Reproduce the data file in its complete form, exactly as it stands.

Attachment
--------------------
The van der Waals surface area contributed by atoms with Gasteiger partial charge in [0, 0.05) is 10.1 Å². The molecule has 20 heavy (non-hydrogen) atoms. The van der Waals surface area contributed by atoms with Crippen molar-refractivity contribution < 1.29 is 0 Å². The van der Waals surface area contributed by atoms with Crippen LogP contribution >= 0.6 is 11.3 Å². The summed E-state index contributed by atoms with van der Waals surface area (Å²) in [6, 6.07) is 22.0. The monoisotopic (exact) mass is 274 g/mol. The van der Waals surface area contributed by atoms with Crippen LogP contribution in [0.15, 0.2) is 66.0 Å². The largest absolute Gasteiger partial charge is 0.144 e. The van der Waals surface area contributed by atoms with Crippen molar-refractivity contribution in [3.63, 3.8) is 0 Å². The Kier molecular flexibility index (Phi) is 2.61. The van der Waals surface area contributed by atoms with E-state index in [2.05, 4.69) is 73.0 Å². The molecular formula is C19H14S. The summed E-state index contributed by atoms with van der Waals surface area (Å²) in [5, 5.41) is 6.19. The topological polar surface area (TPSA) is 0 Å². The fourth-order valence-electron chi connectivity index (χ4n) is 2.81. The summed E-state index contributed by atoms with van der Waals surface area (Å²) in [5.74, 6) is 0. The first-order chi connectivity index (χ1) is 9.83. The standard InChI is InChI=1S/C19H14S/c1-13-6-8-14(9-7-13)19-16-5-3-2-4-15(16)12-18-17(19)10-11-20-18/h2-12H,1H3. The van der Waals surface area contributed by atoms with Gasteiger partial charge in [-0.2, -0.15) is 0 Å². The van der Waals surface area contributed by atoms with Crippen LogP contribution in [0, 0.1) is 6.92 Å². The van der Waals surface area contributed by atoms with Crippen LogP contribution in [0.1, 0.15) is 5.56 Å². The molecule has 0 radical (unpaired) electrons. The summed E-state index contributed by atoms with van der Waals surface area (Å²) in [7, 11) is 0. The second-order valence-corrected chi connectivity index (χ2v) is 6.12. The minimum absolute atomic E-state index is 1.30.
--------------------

The van der Waals surface area contributed by atoms with Gasteiger partial charge in [0, 0.05) is 10.1 Å². The molecule has 20 heavy (non-hydrogen) atoms. The van der Waals surface area contributed by atoms with Crippen molar-refractivity contribution < 1.29 is 0 Å². The van der Waals surface area contributed by atoms with Crippen LogP contribution >= 0.6 is 11.3 Å². The summed E-state index contributed by atoms with van der Waals surface area (Å²) in [6, 6.07) is 22.0. The monoisotopic (exact) mass is 274 g/mol. The van der Waals surface area contributed by atoms with Crippen LogP contribution in [0.15, 0.2) is 66.0 Å². The largest absolute Gasteiger partial charge is 0.144 e. The van der Waals surface area contributed by atoms with Crippen molar-refractivity contribution in [3.63, 3.8) is 0 Å². The Kier molecular flexibility index (Phi) is 2.61. The van der Waals surface area contributed by atoms with E-state index in [2.05, 4.69) is 73.0 Å². The molecular formula is C19H14S. The summed E-state index contributed by atoms with van der Waals surface area (Å²) in [5, 5.41) is 6.19. The topological polar surface area (TPSA) is 0 Å². The fourth-order valence-electron chi connectivity index (χ4n) is 2.81. The summed E-state index contributed by atoms with van der Waals surface area (Å²) in [5.74, 6) is 0. The first-order chi connectivity index (χ1) is 9.83. The standard InChI is InChI=1S/C19H14S/c1-13-6-8-14(9-7-13)19-16-5-3-2-4-15(16)12-18-17(19)10-11-20-18/h2-12H,1H3. The van der Waals surface area contributed by atoms with Gasteiger partial charge in [-0.2, -0.15) is 0 Å². The van der Waals surface area contributed by atoms with Crippen LogP contribution in [0, 0.1) is 6.92 Å². The van der Waals surface area contributed by atoms with Crippen LogP contribution in [0.1, 0.15) is 5.56 Å². The molecule has 0 radical (unpaired) electrons. The summed E-state index contributed by atoms with van der Waals surface area (Å²) in [7, 11) is 0. The second-order valence-corrected chi connectivity index (χ2v) is 6.12. The minimum absolute atomic E-state index is 1.30.